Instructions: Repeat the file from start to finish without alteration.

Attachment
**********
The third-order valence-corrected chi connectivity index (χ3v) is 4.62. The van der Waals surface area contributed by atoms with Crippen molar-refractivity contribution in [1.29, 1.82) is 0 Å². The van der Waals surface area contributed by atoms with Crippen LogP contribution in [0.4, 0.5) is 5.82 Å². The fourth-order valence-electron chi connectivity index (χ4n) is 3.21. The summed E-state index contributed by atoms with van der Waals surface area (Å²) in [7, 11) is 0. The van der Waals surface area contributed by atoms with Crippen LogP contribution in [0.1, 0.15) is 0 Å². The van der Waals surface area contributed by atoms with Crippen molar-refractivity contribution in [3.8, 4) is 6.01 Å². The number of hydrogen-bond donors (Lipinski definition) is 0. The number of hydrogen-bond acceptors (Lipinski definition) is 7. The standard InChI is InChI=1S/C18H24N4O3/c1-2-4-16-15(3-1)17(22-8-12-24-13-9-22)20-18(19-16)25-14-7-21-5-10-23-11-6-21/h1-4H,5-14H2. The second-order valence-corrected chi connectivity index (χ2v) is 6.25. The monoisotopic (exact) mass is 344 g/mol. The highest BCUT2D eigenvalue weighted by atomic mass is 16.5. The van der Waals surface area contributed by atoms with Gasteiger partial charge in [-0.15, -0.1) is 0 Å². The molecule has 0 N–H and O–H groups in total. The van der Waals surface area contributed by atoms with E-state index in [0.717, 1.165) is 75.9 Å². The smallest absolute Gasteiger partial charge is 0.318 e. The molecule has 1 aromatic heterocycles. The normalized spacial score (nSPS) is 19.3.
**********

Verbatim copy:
The third-order valence-corrected chi connectivity index (χ3v) is 4.62. The van der Waals surface area contributed by atoms with Crippen molar-refractivity contribution in [1.29, 1.82) is 0 Å². The van der Waals surface area contributed by atoms with Crippen LogP contribution in [0.4, 0.5) is 5.82 Å². The fourth-order valence-electron chi connectivity index (χ4n) is 3.21. The summed E-state index contributed by atoms with van der Waals surface area (Å²) in [7, 11) is 0. The van der Waals surface area contributed by atoms with Crippen LogP contribution in [0.1, 0.15) is 0 Å². The van der Waals surface area contributed by atoms with Crippen molar-refractivity contribution in [3.8, 4) is 6.01 Å². The number of hydrogen-bond donors (Lipinski definition) is 0. The number of hydrogen-bond acceptors (Lipinski definition) is 7. The standard InChI is InChI=1S/C18H24N4O3/c1-2-4-16-15(3-1)17(22-8-12-24-13-9-22)20-18(19-16)25-14-7-21-5-10-23-11-6-21/h1-4H,5-14H2. The second-order valence-corrected chi connectivity index (χ2v) is 6.25. The monoisotopic (exact) mass is 344 g/mol. The highest BCUT2D eigenvalue weighted by atomic mass is 16.5. The van der Waals surface area contributed by atoms with Gasteiger partial charge in [-0.15, -0.1) is 0 Å². The molecule has 0 N–H and O–H groups in total. The van der Waals surface area contributed by atoms with E-state index in [0.717, 1.165) is 75.9 Å². The smallest absolute Gasteiger partial charge is 0.318 e. The molecule has 1 aromatic heterocycles. The normalized spacial score (nSPS) is 19.3.